“Community + Land + Trust: Tools For Displacement Without Development” builds upon regional examples with Baltimore Housing Roundtable highlighting some of the challenges and responses residents in Baltimore are offering to inequitable development within the city which extends beyond housing and engages the quality of life residents can expect throughout their life within a community.Community Land Trust – Tools for Development Without Displacement
“Community Control Of Land & Housing” authored by Jarrid Green and Thomas Hanna for Democracy Collaborative is a comprehensive collection of case studies documenting strategies, policies, and practices for restoring the governance of land to communities who can best determine the use of that land. This publication choose to analyze both strategies that directly engage the land and those which force political officials and private developers to negotiate control over governance of land to local communities.Community Control of Land and Housing
“Elements of the Democratic Economy” is a set of publications by the Next System Project which provide several quick reads of solutions that foreground social ownership, ecological restoration, and democratic governance. The four elements highlighted here are all excellent teaching tools for spaces which are just beginning to imagine what land use strategies they might wish to pursue.EDE Combined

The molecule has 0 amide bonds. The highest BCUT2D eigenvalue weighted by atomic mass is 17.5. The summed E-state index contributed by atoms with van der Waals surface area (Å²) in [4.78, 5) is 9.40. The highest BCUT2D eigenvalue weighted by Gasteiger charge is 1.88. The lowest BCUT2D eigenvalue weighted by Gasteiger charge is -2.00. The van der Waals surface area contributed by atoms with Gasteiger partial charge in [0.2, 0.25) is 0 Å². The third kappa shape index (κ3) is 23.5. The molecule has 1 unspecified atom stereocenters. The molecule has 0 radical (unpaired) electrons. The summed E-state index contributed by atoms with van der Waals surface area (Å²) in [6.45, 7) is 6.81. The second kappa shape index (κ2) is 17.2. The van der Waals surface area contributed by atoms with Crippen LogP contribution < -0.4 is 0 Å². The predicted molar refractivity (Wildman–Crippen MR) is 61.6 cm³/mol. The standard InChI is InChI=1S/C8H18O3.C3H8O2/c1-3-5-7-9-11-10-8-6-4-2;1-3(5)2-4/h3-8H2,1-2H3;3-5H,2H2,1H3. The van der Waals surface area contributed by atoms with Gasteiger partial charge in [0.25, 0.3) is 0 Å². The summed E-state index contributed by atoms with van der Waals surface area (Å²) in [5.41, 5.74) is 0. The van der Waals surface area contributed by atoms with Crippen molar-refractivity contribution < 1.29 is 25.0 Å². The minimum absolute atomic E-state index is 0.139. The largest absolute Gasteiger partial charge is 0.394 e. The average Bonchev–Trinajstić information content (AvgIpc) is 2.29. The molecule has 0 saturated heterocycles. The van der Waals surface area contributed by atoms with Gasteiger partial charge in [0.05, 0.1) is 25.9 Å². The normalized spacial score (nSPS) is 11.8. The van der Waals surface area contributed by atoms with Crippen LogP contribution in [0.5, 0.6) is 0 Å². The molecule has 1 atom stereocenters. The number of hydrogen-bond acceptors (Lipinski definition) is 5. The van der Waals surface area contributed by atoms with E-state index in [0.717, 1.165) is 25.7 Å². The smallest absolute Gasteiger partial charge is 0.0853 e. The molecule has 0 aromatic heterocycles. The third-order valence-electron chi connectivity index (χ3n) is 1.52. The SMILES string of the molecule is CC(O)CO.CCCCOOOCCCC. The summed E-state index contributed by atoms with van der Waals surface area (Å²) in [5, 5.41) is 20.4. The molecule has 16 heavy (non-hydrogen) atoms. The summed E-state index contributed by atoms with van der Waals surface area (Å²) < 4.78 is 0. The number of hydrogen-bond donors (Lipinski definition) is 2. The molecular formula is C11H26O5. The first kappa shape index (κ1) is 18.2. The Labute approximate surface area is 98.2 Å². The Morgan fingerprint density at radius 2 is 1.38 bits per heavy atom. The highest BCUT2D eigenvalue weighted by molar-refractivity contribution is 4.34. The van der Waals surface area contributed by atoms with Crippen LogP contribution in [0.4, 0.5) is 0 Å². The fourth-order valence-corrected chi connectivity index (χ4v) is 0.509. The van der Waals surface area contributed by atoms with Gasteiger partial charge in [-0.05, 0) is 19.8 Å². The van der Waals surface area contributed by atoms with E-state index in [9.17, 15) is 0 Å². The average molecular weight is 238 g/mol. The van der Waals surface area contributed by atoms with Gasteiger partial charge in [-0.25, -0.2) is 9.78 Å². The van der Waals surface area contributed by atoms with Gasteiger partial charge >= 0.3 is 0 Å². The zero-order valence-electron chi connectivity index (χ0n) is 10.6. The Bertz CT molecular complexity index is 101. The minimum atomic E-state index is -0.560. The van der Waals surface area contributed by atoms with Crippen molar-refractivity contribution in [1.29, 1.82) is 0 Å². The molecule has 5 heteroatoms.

In 2008, National Community Land Trust Network (now Grounded Solutions Network) endeavored to develop and release a comprehensive technical manual covering the legal and operational aspects of community land trusts. This manual was based upon materials which had been originally released and workshopped by the Institute for Community Economics. The revisions started in 2008 resulted in the 2011 release of “The CLT Technical Manual” which involved a network of contributors far more expansive than previous releases of the material.The CLT Technical Manual
In 2010, Lincoln Institute for Land Policy released “The Community Land Trust Leader” edited by John Emmeus Davis who had done contemporary research and implementation for community land trust within the now defunct Institute for Community Economics. While “The CLT Technical Manual” provided legal and operational guidance, “The Community Land Trust Reader” offered greater philosophical and historical insights on community land trusts as a hedge against poverty, inequality, and community displacement. The two publications are inseparable as a tool for philosophically grounding this model as something beyond a tool for building a legal fence around common natural resources as occurs with privately held land trusts.The Community Land Trust Reader